Is the change going to scale? I used to work at a coding school, and we offered one course on coding, so we stuck the course page on our root domain (provider.com/our-course/) – but we wanted to offer many courses in many categories, each of which would eventually have their own parent pages! So it might have been better to build it like this: provider.com/courses/coding/our-course.

Is the URL readable and relevant? Long URLs aren't great for users. Check your marketing team has considered keywords (though we don't want keyword stuffing!) For example, provider.com/courses/coding/coding-for-beginners is going to help users understand that this page is about a coding course for beginners and be more likely to rank. There might be a very small SEO benefit from the search engine too, but this is kinda mysterious. I quite often see URLs like site.com/marketing/lead-capture/whitepaper-campaign-2024 – these don't send a great message to users, so avoid this.

Things to know

  • Search engines read hyphens as spaces, so use hyphens, not underscores
  • At the time of writing, URL paths are visible to users on Google in breadcrumb style

URL breadcrumbs in Google

Breadcrumbs ("guidance, find-a-skills-bootcamp") from the URL in Google

3. What good site hygiene looks like

It's a team effort between devs and marketers to maintain the technical health of our website.

It's a good idea for both marketers and developers to audit site health. Each will have their own expertise and knowledge, and know when to raise different types of problems.

I suggest running a regular audit. Some of the best tools will automate this for you, and send the audit to your inbox. My favourite tool is SEMrush's site audit. You can schedule audits, and it'll group problems into errors (do something now!), warnings and notices. It kind of does your homework for you, because it'll explain exactly what the problem is and where, without you needing pre-existing knowledge.

SEMRush site audit

SEMRush's site audit dashboard

A note about response codes

Response codes matter, so I reckon it's worth an aside to cover the big three...

  • 200 (OK) – Make sure all your pages return this by default, unless there's a reason.
  • 404 (Not Found) – Broken links? Fix 'em. They impact your site's credibility in search engines' eyes (and are rubbish for users, too.)
  • 301 (Permanent redirect) - This is crucial when we change the URL of pages, because it points the "SEO juice" from the old page to the new page. We call that link equity. If we don't do this, we lose all the ranking power from the old page!

Takeaway – Audit your site and fix errors that get flagged.

Useful Tools:

  • SEO Audit Tools: SEMRush is my favourite. There's also ahrefs which is another big player.

4. Building pages search engines (and humans) love

Developers are going to be the ones leading the way on some aspects of SEO-friendly site-building.

And, sometimes, us marketers will send briefs which might not consider or cover some SEO best practices. Front-end developers should be there to stop things falling through the cracks.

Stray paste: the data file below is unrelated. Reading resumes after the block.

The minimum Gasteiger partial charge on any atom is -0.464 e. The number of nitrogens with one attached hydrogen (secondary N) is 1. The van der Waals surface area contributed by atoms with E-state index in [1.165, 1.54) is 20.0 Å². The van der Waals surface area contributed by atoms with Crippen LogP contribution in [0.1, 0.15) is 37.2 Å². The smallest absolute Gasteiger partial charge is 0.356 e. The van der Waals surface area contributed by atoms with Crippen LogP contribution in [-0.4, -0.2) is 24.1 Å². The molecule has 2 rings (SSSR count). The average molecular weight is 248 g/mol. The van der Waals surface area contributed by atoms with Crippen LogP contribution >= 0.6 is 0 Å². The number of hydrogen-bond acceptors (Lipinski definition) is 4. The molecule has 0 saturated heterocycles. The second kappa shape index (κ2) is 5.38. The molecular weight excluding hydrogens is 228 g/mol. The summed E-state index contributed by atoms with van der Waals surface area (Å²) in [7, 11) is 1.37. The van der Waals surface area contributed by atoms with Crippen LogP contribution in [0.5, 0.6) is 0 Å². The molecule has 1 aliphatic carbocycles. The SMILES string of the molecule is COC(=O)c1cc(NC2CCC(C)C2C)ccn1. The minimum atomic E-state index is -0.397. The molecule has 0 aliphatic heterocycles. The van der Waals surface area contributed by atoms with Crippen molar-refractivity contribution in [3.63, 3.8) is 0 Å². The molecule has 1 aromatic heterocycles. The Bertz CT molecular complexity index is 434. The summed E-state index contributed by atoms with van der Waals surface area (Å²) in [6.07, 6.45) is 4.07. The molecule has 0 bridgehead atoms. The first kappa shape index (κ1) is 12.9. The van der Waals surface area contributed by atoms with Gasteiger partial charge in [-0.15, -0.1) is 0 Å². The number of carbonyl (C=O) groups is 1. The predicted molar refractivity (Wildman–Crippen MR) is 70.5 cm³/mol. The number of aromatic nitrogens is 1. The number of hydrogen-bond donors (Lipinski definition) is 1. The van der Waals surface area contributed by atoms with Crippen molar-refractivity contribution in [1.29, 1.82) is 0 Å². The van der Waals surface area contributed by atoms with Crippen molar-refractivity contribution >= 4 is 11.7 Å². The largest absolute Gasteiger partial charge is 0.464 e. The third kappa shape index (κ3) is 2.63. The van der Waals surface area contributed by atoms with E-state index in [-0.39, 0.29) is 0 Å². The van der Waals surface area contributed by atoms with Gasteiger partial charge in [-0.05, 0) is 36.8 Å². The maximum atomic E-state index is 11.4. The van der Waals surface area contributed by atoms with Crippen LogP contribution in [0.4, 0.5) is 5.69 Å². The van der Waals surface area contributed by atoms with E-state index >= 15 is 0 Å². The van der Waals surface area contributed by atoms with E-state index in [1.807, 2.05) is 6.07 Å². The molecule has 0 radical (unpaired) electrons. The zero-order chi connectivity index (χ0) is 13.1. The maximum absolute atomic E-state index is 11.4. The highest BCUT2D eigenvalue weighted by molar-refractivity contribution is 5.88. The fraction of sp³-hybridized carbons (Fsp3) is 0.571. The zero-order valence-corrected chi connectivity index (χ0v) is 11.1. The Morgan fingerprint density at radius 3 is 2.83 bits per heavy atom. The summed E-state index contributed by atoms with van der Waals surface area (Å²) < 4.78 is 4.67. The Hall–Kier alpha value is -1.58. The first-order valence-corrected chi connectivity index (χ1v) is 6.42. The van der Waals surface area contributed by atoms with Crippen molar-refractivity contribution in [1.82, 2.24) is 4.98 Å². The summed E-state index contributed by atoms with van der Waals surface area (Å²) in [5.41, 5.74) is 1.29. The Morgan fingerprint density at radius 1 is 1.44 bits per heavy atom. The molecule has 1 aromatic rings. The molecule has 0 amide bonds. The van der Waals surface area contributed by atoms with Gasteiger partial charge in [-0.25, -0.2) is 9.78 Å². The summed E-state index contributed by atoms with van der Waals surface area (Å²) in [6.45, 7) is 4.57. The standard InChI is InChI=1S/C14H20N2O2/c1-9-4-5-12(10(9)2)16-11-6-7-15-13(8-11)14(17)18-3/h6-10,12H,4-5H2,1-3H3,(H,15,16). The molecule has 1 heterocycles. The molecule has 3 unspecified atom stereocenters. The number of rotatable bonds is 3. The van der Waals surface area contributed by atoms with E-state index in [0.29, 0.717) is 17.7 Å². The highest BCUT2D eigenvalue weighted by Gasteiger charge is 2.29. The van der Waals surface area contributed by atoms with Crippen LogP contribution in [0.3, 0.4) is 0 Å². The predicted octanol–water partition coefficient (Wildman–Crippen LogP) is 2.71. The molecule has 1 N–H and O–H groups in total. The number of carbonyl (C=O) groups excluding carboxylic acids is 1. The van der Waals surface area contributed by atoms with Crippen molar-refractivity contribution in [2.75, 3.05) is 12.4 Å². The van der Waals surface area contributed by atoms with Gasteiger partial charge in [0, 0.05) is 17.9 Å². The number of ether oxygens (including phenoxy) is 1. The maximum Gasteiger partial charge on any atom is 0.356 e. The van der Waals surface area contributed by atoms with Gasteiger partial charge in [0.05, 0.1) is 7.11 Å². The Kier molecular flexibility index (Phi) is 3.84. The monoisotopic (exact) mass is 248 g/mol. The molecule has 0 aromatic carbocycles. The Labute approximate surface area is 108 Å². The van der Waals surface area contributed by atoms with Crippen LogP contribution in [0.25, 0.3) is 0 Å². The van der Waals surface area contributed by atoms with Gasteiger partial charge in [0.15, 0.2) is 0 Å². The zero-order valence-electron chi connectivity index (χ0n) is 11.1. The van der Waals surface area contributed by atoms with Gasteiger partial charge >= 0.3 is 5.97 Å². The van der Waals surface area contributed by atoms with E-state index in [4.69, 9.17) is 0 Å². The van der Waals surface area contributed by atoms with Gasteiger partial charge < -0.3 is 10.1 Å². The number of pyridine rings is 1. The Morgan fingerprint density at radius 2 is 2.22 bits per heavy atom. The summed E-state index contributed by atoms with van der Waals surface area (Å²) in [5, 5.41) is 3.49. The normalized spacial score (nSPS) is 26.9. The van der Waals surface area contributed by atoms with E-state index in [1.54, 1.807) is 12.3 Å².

Mobile-first indexing

Developers need to know that Google now uses mobile-first indexing. In other words, what's on your mobile site predominantly determines how Google indexes and ranks you.

Use the Page Experience tool in Search Console to check how Google sees your pages.

These days, having different content rendering on mobile vs desktop isn't generally a good idea.

Speed is key

A slow-loading website is a surefire way to turn off both potential customers and search engines. Page speed is a critical factor in SEO rankings and user satisfaction.

Site speed is a big topic (for a more thorough overview, here's the Moz guide), but here are some of the headline principles:

  1. Leverage browser caching.
  2. Minify your HTML, CSS and JavaScript files. Many frameworks let you do this out of the box, or have plugins to handle this.
  3. Optimise images (tools below). On average, unoptimised images make up 75% of of web page weight!
  4. Avoid render-blocking JavaScript.
  5. Make use of Content Delivery Networks (CDNs).

Check your site's speed with Google PageSpeed Insights.

Pagespeed Insights

Google Pagespeed Insights

Metadata devs should implement by default

Site metadata tells search engines about your pages. Every marketing page needs:

  • A title tag – displayed on search engine results pages (SERPs) and browser tabs. Max 60 chars.
  • A meta description – short text summaries which display on search engine results pages (SERPs). Max 160 chars.
  • A canonical tag - tells search engines which versions of pages are the "main" or "canonical" page, which should be index. Prevents competing with yourself (a big example is if you have a www. subdomain!)
  • A meta viewport tag - tells the search engine how to render and display a page on different devices.
  • A meta robots tag - tells the search engine whether a page should be indexed or followed.
  • Open graph tags - these tell social media sites like Facebook and LinkedIn what to display when you share a link to your page. I wrote about these in detail here.